This is a very nice piece, Ayokunle thumbs up. Frankly speaking, this is not just a write up but an eye-opener to all parents and intending parents. The onus of responsibility lies on us. Parents need to b more sensitive, proactive and vigilant about their kids including d atmosphere surrounding them and d environment they are in. We need to create meaningful ample time for our kids, teach them d words of God and not just to tell them “don’t listen to ds kind of music” in quote “Secular music” but it shld likewise b backed up with reasons why they shouldn’t ‘cos children most especially teens are mostly inquisitive. May God in his infinite mercies help us all and our generation, including up- coming ones. Sis well – done

    Like

  6. Ige Damilola Michael says:

    Nice one Ayokunle. The write-up calls for everyone to watch our activities and actions at all times, especially the kind of music we listen to and play, because we don’t know which child is around the corner watching us. We will continue to pray for a sane world.

    Like

  7. Just hoping he won’t have his way like the previous story as if it’s not a fiction and as if many others have not truly had their way. However, I’m encouraged in the fact that with more stories like this and films to show, we would help to prevent more. Well done Ayo.

    Like

  8. Wuraola Dasylva says:

    This is very well-written. I found my heart beating faster for fear of what may happen to the poor girl. Sadly, this is not just a story, it’s the reality of some people who have been sexually abused when they were younger. Lyrics have such a powerful impact on our minds, kids and adults alike are at risk of the gross negative impact these lyrics can have on our minds, and consequently our lives.
    Again, this is so apt and well-written. I hope lot of people get to read it.

    Like

  9. Opeyemi says:

    What will an “ignorant/uninformed/empty” youth of today teach the younger generation/children of tomorrow ???
    We must LEARN positive things for our children
    (which doesn’t necessarily have to be biological) & show it by example.
    Another great piece from Ayokunle!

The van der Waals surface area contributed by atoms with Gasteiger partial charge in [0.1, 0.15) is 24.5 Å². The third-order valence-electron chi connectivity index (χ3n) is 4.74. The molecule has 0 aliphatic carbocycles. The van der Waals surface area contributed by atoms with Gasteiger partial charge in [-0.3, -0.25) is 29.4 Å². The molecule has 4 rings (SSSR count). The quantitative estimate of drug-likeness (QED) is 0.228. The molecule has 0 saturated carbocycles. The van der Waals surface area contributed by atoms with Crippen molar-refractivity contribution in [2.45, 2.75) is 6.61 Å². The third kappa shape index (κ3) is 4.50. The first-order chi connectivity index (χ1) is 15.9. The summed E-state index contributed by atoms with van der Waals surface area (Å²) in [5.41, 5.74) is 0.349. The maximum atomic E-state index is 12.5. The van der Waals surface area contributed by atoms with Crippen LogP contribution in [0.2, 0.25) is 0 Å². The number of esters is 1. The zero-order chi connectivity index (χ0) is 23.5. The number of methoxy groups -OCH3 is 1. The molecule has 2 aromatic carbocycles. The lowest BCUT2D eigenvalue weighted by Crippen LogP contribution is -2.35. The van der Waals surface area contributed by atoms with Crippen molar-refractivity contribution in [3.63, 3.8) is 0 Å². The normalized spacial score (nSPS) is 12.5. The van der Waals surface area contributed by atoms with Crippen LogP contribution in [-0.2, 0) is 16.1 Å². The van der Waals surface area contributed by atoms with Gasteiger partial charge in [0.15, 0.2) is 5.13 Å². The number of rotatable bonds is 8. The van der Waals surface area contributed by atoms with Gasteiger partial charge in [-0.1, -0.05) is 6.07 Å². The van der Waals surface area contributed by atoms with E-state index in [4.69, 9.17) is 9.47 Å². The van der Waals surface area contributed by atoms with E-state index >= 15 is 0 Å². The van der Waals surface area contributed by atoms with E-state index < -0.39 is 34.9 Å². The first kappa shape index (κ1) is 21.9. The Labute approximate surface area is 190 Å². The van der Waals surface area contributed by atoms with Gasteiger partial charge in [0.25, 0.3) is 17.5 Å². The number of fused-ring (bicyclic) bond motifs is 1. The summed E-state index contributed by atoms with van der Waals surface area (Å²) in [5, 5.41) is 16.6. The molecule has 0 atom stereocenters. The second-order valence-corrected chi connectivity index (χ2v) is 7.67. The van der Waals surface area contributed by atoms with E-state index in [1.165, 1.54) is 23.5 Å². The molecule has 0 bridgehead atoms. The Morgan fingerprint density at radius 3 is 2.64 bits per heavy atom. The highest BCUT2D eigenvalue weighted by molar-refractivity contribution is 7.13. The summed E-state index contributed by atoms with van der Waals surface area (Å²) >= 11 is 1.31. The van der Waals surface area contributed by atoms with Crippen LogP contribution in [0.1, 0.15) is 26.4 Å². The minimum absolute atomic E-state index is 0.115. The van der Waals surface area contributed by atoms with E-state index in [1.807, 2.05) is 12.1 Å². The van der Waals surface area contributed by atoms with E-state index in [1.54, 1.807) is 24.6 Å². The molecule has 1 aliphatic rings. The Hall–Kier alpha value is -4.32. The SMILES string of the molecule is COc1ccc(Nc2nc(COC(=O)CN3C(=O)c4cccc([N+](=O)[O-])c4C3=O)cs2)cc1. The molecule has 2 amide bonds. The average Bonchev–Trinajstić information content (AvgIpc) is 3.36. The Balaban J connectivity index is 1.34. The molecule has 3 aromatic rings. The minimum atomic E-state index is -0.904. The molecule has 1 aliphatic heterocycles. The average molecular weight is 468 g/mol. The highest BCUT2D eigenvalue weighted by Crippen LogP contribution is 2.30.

God bless you

    Like

  10. Rita O. says:

    Interesting piece. Quite enlightening! May God save us.

    Like

  11. Nicely delivered Kunle. It is amazing how many children and teenagers have been robbed off their innocence by the supposed Uncle X and Aunty Y. Yes boys are also exposed to unconsented sex. We need to censor what songs and movies our children and wards are exposed to. May God help us all. And may God give us the confidence to educate them about sex and sex related issues. Amen.

    Like

  12. Funke Awojide says:

    Everyone loves music especially kids.They need to exposed to the right kind of music and media.If an 8yrs old is already dreaming of dancing in Davidos video then something has absolutely gone wrong! Its everywhere. I remember getting to my sons school some months ago and they were a song for them,I cant remember what song it is but I immediately expressed my displeasure and told them we dont encourage that kind of song for my child. We all need to be on the alert and help our kids listen and watch the right things!Thank you Ayokunle,you are a voice to be heard.This story makes sense gan and hits home for me!

    Like

  13. Awobeku Oladapo says:

    Hmm.. May God help us.. There z work to be done… And this media sector is Key!
    Thanks so much ma

    Like

  14. Ifeoluwa Ologundudu says:

    This is really beautiful, I like the way you were able to blend this fiction with reality coupled with facts from findings. God bless you richly Ma, and help to salvage this generation(Amen)…you are going places! I love you!!!

    Like

  15. Oluwasogo Michael says:

    Hmnn..This is a very sensitive issue being raised here. Music warms its way into our hearts even without our consent. More importantly,for children who are still in their formative years,they need to be shielded from the evil that the music industry is now replete with. Thanks for sharing this ma. You are engraced for more insights in Jesus name. Amen. I am delighted to know that this is going to the cinemas soon,as that means more people will be reached with this pertinent message.

    Like

  16. oluwatomi says:

    Music is a potent doorway to the heart of man and we are to guard our hearts with all diligence for it determines the course of our lives. I get to understand daily that parenting is a serious job that shouldn’t be taken lightly at all. I believe we need to explain to our children why such music is wrong for their hearts and pray that they fear God for that is when they will refuse to listen to them even when we are not with them. Unfortunately some so called believing parents listen to these music and see nothing wrong with them,I see now that such parents cannot correct anything…Lets look inwards o my people!

    Like

    • Ayokunle Olagoke says:

      Like you said, it’s hard for parents to teach children something that even they don’t do! when we as parents follow D’Banj up and down why should our kids not follow him?

      Like

  17. Aderonke Emoruwa says: